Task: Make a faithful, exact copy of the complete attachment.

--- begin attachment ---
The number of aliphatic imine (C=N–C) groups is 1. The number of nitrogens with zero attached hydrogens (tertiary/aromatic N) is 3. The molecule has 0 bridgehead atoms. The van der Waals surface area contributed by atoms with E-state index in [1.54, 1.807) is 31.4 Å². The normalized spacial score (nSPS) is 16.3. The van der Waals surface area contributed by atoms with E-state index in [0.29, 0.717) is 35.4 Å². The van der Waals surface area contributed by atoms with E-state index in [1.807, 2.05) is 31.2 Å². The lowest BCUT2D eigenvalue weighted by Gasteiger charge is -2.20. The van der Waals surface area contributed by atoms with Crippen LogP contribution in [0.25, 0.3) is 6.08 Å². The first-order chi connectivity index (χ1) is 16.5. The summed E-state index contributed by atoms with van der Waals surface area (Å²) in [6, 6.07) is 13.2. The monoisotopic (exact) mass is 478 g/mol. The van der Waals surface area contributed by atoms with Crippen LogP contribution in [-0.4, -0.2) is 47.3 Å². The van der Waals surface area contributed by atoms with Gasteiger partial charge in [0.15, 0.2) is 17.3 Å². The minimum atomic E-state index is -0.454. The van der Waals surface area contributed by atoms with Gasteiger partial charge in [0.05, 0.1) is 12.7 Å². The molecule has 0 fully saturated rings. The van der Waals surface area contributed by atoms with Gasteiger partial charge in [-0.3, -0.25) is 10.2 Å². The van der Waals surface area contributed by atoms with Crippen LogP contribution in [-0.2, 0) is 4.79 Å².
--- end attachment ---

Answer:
The number of aliphatic imine (C=N–C) groups is 1. The number of nitrogens with zero attached hydrogens (tertiary/aromatic N) is 3. The molecule has 0 bridgehead atoms. The van der Waals surface area contributed by atoms with E-state index in [1.54, 1.807) is 31.4 Å². The normalized spacial score (nSPS) is 16.3. The van der Waals surface area contributed by atoms with E-state index in [0.29, 0.717) is 35.4 Å². The van der Waals surface area contributed by atoms with E-state index in [1.807, 2.05) is 31.2 Å². The lowest BCUT2D eigenvalue weighted by Gasteiger charge is -2.20. The van der Waals surface area contributed by atoms with Crippen LogP contribution in [0.25, 0.3) is 6.08 Å². The first-order chi connectivity index (χ1) is 16.5. The summed E-state index contributed by atoms with van der Waals surface area (Å²) in [6, 6.07) is 13.2. The monoisotopic (exact) mass is 478 g/mol. The van der Waals surface area contributed by atoms with Crippen LogP contribution in [-0.4, -0.2) is 47.3 Å². The van der Waals surface area contributed by atoms with Gasteiger partial charge in [0.15, 0.2) is 17.3 Å². The minimum atomic E-state index is -0.454. The van der Waals surface area contributed by atoms with Gasteiger partial charge in [0.05, 0.1) is 12.7 Å². The molecule has 0 fully saturated rings. The van der Waals surface area contributed by atoms with Gasteiger partial charge in [-0.3, -0.25) is 10.2 Å². The van der Waals surface area contributed by atoms with Crippen LogP contribution in [-0.2, 0) is 4.79 Å².